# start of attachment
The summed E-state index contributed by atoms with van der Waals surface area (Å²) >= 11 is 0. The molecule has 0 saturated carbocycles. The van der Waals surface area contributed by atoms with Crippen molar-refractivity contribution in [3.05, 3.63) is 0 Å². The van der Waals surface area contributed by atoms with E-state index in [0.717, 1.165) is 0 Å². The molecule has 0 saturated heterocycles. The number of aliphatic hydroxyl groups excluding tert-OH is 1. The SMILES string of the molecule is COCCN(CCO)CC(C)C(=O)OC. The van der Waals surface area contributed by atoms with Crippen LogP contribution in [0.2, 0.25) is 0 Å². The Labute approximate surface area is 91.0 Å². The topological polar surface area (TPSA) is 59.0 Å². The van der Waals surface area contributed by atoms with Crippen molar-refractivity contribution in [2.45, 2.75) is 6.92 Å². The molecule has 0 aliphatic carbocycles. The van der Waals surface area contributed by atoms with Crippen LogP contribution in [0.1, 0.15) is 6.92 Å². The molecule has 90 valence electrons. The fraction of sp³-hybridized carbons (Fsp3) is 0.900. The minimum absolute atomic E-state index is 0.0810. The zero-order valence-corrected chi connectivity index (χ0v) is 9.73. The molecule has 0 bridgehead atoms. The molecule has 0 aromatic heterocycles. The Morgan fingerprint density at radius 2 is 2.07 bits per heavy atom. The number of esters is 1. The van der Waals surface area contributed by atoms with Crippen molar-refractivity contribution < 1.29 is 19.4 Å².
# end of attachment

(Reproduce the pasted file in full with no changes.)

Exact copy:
The summed E-state index contributed by atoms with van der Waals surface area (Å²) >= 11 is 0. The molecule has 0 saturated carbocycles. The van der Waals surface area contributed by atoms with Crippen molar-refractivity contribution in [3.05, 3.63) is 0 Å². The van der Waals surface area contributed by atoms with E-state index in [0.717, 1.165) is 0 Å². The molecule has 0 saturated heterocycles. The number of aliphatic hydroxyl groups excluding tert-OH is 1. The SMILES string of the molecule is COCCN(CCO)CC(C)C(=O)OC. The van der Waals surface area contributed by atoms with Crippen LogP contribution in [0.2, 0.25) is 0 Å². The Labute approximate surface area is 91.0 Å². The topological polar surface area (TPSA) is 59.0 Å². The van der Waals surface area contributed by atoms with Crippen molar-refractivity contribution in [2.45, 2.75) is 6.92 Å². The molecule has 0 aliphatic carbocycles. The van der Waals surface area contributed by atoms with Crippen LogP contribution in [0.1, 0.15) is 6.92 Å². The molecule has 90 valence electrons. The fraction of sp³-hybridized carbons (Fsp3) is 0.900. The minimum absolute atomic E-state index is 0.0810. The zero-order valence-corrected chi connectivity index (χ0v) is 9.73. The molecule has 0 bridgehead atoms. The molecule has 0 aromatic heterocycles. The Morgan fingerprint density at radius 2 is 2.07 bits per heavy atom. The number of esters is 1. The van der Waals surface area contributed by atoms with Crippen molar-refractivity contribution < 1.29 is 19.4 Å².